“A Gentlemen’s Fight”

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The student leaders made two telephone calls that afternoon. One was to the Reverend L. Francis Griffin at his church in Farmville; the other was to the Richmond law office of Spottswood Robinson and Oliver Hill, attorneys for the NAACP. Two days later, in the assembly hall of First Baptist Church, the lawyers and Griffin met with a delegation of students, and the following night, an estimated 1,000 students and parents crammed into the Moton High auditorium to hear and approve, with only a few dissenting voices, a plan for legal action—not just to obtain equal educational facilities, but to end segregation in the Prince Edward County schools.

White reaction was by stages disbelieving, confused, alarmed, resentful. There were meetings with the student leaders, letters to parents, promises of an all-out effort to secure funds for a new school, charges that the principal of Moton and others (including Griffin) had masterminded the strike. After the school board rejected a petition from the NAACP attorneys calling for desegregation of the education system, the petition promptly was taken into federal court, and the black students returned to school to await the results.

It proved to be a long wait. M. Boyd Jones, the Moton principal, was fired at the end of the year by the school board. The family of Barbara Johns, concerned for her safety, sent her for her senior year to Montgomery, Alabama, where she lived with her uncle, the Reverend Vernon Johns, an expatriate Prince Edward Countian (and predecessor of Martin Luther King, Jr., in the pastorate of Montgomery’s Dexter Avenue Baptist Church). Pressure to abandon the lawsuit was brought to bear upon many blacks in Prince Edward County, including some in Francis Griffin’s church, causing him to put his job on the line by calling for a vote of confidence (and getting it, almost unanimously). Local and state officials, hoping to blunt the desegregation suit by making “separate but equal” a reality, came up with over $800,000 and quickly went to work building a new Moton High School. The months became years. The NAACP lost its case, and appealed. Finally, three years after Barbara Johns and her young allies had raised the issue of discrimination and inequity, the U.S. Supreme Court sought to settle it.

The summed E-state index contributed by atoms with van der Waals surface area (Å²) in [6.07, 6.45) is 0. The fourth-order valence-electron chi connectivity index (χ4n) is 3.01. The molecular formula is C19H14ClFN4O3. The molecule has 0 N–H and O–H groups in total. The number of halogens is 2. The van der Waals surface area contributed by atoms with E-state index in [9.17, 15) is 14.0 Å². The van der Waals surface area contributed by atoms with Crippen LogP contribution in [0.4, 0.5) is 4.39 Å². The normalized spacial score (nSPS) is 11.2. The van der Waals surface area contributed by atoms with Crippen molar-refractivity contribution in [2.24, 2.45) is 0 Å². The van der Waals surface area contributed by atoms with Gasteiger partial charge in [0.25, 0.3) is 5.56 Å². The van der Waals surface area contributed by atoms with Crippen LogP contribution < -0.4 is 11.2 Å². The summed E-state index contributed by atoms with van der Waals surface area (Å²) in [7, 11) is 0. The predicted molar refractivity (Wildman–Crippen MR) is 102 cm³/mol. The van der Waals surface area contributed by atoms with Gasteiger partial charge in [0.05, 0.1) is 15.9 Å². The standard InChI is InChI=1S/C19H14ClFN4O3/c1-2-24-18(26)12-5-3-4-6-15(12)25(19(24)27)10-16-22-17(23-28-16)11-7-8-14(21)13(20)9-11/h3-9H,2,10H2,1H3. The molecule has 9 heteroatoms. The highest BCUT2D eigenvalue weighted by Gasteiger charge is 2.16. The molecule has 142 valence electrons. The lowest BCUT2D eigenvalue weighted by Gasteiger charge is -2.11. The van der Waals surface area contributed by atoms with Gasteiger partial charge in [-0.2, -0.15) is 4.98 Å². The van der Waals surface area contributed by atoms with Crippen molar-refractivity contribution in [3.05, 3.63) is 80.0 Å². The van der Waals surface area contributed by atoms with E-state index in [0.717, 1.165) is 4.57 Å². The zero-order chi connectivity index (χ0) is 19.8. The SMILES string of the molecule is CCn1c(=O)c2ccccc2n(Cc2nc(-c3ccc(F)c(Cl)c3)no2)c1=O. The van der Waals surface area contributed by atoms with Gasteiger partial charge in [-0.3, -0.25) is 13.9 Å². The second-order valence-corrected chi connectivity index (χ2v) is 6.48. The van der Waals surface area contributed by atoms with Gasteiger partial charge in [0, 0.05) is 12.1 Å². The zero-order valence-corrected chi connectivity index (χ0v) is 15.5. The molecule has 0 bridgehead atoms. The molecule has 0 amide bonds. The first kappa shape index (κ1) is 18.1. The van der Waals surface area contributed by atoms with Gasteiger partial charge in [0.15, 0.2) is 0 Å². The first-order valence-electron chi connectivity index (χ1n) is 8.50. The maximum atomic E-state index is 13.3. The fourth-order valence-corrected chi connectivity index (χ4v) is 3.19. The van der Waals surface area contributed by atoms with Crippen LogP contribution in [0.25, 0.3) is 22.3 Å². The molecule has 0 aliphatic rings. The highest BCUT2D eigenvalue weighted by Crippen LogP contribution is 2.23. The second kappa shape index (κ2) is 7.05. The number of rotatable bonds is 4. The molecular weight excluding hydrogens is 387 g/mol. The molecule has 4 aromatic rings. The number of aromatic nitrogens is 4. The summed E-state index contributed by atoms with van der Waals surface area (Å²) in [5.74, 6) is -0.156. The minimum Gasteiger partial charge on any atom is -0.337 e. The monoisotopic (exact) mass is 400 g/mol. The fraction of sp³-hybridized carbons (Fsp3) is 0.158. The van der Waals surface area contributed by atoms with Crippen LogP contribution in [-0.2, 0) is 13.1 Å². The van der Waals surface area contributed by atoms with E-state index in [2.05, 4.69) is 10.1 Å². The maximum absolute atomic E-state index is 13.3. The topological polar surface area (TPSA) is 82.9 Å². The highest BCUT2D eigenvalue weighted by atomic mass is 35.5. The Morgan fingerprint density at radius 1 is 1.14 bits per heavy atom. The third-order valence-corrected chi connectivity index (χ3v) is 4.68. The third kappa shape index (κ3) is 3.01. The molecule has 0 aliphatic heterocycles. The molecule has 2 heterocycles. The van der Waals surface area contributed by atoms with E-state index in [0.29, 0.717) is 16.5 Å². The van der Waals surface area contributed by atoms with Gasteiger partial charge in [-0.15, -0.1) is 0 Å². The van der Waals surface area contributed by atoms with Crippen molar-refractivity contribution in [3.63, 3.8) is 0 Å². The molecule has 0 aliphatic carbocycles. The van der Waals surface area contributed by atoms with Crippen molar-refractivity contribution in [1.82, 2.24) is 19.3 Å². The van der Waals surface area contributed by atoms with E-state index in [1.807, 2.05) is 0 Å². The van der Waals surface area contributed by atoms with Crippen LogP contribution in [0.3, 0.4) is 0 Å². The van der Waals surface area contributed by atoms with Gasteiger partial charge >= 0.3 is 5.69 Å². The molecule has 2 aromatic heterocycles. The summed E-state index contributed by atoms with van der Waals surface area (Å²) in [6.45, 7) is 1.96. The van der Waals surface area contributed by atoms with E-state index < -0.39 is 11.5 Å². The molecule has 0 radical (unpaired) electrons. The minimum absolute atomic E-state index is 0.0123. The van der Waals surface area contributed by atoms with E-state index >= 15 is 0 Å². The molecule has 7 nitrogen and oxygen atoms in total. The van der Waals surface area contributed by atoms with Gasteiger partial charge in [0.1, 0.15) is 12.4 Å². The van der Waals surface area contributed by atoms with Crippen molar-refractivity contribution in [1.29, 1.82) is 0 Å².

“We conclude that in the field of public education the doctrine of ‘separate but equal’ has no place,” a unanimous court declared in Brown v. Board of Education on May 17, 1954. “Separate educational facilities are inherently unequal.”

But school desegregation—in Prince Edward County, the South, and the nation—was still a long way from reality.

During the fall of 1954, J. Barrye Wall of the Farmville Herald and a local businessman named Robert B. Crawford became principal figures in the creation of a legal-political-action organization called Defenders of State Sovereignty and Individual Liberties. With strong backing from Virginia’s senior U.S. senator, Harry F. Byrd, and other leading politicians, the group soon built up a membership of several thousand persons across the state. The Defenders also gained quick control of the political machinery in Prince Edward County, and in the spring of 1955 persuaded the county board of supervisors and the leaders of the white parent-teacher association in the county to make plans for a shutdown of the public school system, and the creation of a segregated private school network for white children.

 

In truth, little persuasion was necessary. White public sentiment had swung fiercely against the Supreme Court decision. The board of supervisors was prepared to fund public education on a month-by-month basis as long as it remained completely segregated—and to cutoff all funds and padlock the doors as soon as any court ordered white and black children to attend the same school. As for the PTA, it led the way to formation of a foundation to operate private schools, and raised funds to pay the salaries of all white teachers in the event the public schools were closed.

In Congress Senator Byrd and Virginia Congressman Howard W. Smith introduced the Southern Manifesto in 1956, and used that document of defiance against the Supreme Court’s Brown decision to erect an almost solid wall of resistance across the South. And in the state capitol at Richmond, the Byrd machine—with ideas and encouragement from Richmond’s News Leader editor James Jackson Kilpatrick—developed a plan of “massive resistance” against the authority of the federal government.

As court orders implementing the Brown decision were handed down across the state in 1958, Governor J. Lindsay Almond followed the massive resistance plan and ordered the closing of some schools in Norfolk, Charlottesville, and Front Royal; but the courts quickly struck down the state laws upon which the strategy of defiance was based. Against the angry objection of Byrd, Governor Almond capitulated rather than risk being jailed for contempt of court, and massive resistance died a quick death.